I was really invested in Mark’s unrequited feelings for Taylor but felt his side of the story was rushed and I struggled to believe the scenes at the end of the book. Kate’s story was more subtle and sweet, but with the whole gallery opening for her paintings also feeling quite rushed. If this story was set out in a longer period of time, it would’ve felt more believable given how quickly they move through their feelings. Each day is packed full of events – what about school? Everything is too easily resolved at the end of the book.
I thought David Levithan’s writing was a lot punchier than Nina’s here, therefore I was a lot more invested in Mark’s story rather than Jill’s. It felt like he had a lot more to learn and discover about himself, whereas Kate had that fear of meeting Violet and fighting over her best friend about it.
While I thought You Know Me Well was sweet, I struggled over the short time frame of the story and therefore the believability of it. This means I wasn’t really invested in some of the story because it felt so rushed.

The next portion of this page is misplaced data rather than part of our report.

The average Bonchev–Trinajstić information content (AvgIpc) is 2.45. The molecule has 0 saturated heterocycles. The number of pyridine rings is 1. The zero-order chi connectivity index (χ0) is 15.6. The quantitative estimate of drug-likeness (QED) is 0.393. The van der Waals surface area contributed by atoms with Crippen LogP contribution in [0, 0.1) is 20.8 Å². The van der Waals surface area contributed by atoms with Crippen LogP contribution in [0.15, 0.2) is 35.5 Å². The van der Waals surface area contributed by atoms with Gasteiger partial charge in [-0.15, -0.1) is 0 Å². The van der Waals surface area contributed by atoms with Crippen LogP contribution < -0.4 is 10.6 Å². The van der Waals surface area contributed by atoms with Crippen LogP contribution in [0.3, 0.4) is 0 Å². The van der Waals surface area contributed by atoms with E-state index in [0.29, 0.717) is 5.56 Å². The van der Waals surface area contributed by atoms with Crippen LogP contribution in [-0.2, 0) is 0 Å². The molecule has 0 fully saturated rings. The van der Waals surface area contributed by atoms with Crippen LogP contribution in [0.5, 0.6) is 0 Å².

Rating: 2.5 out of 5
Thanks to Text Publishing for sending me this book for review!
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[…] – 3 stars You Know Me Well by David Levithan & Nina LaCour – 2.5 stars – Review With Malice by Eileen Cook – 2 stars – Review The Boundless […]
Yeah, it's just a shame because I have a feeling most of us have read Dangerous Girls and we compare everything to it. It felt like such a letdown because of that, especially since it had a similar plot! Hey at least the cover is beautiful. Oh man, the formatting would definitely put me off reading a book, it would be a frustrating read for sure!
If You Know Me Well was set in a longer time frame I think I would have liked it better tbh. And if it was longer with more development between characters as well. Thank you Shannon! I miss you!